Doctors at Hamad Medical Corporation (HMC) have warned of the danger of incorrect use of antibiotics, especially excessively, which makes it more difficult to treat many microbial diseases. The warnings to not overuse antibiotics coincide with the World Antimicrobial Awareness Week (WAAW), which takes place from Nov. 18-24.
The problem of antimicrobial or antibiotic resistance has been recognized worldwide as one of the greatest threats to human health, animal health, food security, and development. It has been estimated that 10 million people per year will die by 2050 due to infections caused by antibiotic-resistant bacteria unless action is taken.
Medical Director of the Communicable Diseases Center at HMC Dr. Muna Al Maslamani said in a press statement on Wednesday:
"Antibiotics are powerful medicines that are used to treat or prevent infections. They are an essential part of many patients treatment plans as they work by stopping the growth of bacteria that may be causing a problem in the body.
"However, when antibiotics are used incorrectly, they can become less effective. This is known as antibiotic or antimicrobial resistance and is becoming one of the biggest threats to global health according to the World Health Organization (WHO). Incorrect use of antibiotics, especially overuse, is making it harder to treat many infections such as pneumonia, tuberculosis, gonorrhea, and salmonellosis, as the antibiotics are becoming less effective."
"In recent years antibiotic resistance has risen to dangerously high levels in all parts of the world, and Qatar is no different. Every day, our clinicians are witnessing the damaging effects of antibiotic resistance which threaten our ability to treat common infectious diseases and as we continue to battle COVID-19, it is important to take strong steps now, both here in Qatar and internationally."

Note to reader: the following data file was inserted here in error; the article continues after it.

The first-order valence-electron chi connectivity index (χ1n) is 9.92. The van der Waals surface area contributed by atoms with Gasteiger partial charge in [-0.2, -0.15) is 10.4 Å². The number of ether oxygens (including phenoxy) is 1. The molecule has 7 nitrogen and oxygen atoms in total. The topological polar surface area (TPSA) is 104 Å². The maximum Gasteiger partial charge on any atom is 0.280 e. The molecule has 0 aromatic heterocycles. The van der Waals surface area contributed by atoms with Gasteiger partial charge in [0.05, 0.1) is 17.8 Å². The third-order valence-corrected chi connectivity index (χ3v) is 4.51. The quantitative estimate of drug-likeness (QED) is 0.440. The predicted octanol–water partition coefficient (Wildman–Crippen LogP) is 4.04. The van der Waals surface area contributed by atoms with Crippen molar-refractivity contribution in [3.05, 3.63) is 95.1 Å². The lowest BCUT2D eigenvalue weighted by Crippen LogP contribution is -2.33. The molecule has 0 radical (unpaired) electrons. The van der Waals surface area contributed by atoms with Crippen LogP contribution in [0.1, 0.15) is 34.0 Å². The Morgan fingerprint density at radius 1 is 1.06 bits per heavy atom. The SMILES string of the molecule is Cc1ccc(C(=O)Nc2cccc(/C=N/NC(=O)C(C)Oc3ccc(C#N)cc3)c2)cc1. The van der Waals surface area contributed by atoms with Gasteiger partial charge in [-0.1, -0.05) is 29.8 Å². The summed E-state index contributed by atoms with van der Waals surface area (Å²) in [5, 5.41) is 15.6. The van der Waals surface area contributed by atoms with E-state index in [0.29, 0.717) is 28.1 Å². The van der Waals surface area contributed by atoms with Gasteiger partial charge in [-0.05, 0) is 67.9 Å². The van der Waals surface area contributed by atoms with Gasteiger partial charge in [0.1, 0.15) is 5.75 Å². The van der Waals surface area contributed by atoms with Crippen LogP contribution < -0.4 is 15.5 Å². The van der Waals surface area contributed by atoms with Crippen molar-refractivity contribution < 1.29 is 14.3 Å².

For his part, Senior Consultant in Infectious Diseases and Antimicrobial Stewardship Lead at HMC Dr. Hisham Ziglam said that most illnesses are caused by two kinds of germs, bacteria, or viruses.
"Antibiotics can cure bacterial infections only they cannot cure viral infections. Bacteria are the cause of issues such as sore throat, some types of pneumonia, and sinus infections, while viral infections include common colds, most coughs, and the flu. It is vitally important that the public understand that using antibiotics for a viral infection will not cure the infection, help you feel better, or prevent others from catching your illness," said Dr. Ziglam.
Throughout World Antimicrobial Awareness Week, HMC is seeking to educate both the public and healthcare professionals about antibiotic resistance. HMC is also advising the community on how to take antibiotics responsibly and what steps they can take to reduce antimicrobial resistance.
HMC is offering the following advice to ensure people take antibiotics responsibly:
Cover image credit: HMC
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